Mammography (ma-MAH-gruh-fee) is a screening tool that uses X-rays to create images of the breast. These images, called mammograms (MAM-o-grams), are used to find early signs of breast cancer such as a dense mass or clusters of calcium (microcalcifications).

Overall, mammography is the most effective breast cancer screening tool used today. Mammography can also be used as a follow-up test when something abnormal is found on a screening mammogram or a clinical breast exam. When used as follow-up test (instead of screening), a mammogram may be called a “diagnostic mammogram.”


When should you get a mammogram?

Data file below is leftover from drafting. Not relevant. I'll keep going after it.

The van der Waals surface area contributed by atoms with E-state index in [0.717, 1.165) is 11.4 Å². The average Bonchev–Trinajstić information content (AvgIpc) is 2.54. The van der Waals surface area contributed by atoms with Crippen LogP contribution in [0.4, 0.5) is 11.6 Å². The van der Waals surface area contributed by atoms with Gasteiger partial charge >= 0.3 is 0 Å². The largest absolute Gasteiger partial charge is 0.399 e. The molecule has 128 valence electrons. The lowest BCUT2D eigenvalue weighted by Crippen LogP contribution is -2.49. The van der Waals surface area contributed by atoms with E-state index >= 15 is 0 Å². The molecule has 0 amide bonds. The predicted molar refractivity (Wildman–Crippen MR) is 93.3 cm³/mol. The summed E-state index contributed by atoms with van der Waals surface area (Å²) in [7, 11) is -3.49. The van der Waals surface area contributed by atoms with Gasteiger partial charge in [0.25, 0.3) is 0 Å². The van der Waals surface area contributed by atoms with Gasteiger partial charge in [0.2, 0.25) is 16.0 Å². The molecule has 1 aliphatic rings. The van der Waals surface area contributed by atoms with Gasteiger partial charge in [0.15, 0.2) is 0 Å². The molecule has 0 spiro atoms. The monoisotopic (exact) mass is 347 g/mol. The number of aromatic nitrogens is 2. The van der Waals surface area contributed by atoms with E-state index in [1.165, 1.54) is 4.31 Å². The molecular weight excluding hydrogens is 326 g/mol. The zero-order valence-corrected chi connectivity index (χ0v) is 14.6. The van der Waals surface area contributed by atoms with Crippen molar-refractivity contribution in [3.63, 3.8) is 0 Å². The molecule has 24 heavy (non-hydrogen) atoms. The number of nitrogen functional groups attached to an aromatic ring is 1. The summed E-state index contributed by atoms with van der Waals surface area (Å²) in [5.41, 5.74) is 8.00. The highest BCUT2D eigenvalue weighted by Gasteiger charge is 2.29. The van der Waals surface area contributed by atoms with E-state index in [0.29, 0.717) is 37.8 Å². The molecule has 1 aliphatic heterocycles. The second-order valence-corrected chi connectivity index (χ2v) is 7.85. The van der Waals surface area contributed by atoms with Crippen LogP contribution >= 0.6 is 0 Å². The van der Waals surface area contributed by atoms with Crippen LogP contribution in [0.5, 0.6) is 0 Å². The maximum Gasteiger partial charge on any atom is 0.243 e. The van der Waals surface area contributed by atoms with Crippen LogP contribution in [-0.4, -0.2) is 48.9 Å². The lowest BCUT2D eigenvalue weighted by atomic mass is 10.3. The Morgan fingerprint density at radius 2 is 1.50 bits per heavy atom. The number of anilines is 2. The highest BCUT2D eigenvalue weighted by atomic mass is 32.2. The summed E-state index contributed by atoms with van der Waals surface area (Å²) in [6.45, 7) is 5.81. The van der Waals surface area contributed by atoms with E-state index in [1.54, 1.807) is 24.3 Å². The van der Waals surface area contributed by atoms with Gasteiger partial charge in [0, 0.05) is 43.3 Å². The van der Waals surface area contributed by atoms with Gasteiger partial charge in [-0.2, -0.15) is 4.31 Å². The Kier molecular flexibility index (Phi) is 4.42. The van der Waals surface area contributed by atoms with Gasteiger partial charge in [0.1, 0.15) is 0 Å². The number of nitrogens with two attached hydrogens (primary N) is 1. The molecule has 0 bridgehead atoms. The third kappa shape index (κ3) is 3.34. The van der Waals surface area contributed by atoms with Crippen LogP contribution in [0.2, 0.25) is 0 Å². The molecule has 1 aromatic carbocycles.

Women at average risk should get a mammogram once a year starting at age 40.

Women at higher risk may need to get screened earlier and more frequently than recommended here. If you are at higher risk of breast cancer, talk with your health care provider about which screening options are right for you.

The following items will put you at higher risk for breast cancer:

  • mutation in the BRCA1 or BRCA2 gene (or a first-degree relative with a mutation)
  • Strong family history of breast cancer, such as mother and/or sister diagnosed at age 45 or younger
  • Personal history of breast cancer, including ductal carcinoma in situ (DCIS)
  • Lobular carcinoma in situ (LCIS) or atypical hyperplasia
  • Radiation treatment to the chest area during childhood or young adulthood
  • A mutation in the p53 or PTEN genes (or a first-degree relative with a mutation). These gene mutations can lead to Li-Fraumeni syndrome


Where can I go for help finding a mammogram?

For help accessing a free mammogram, please call Susan G. Komen at 1-877-GO-KOMEN or dial 2-1-1 to talk with a Health Specialist.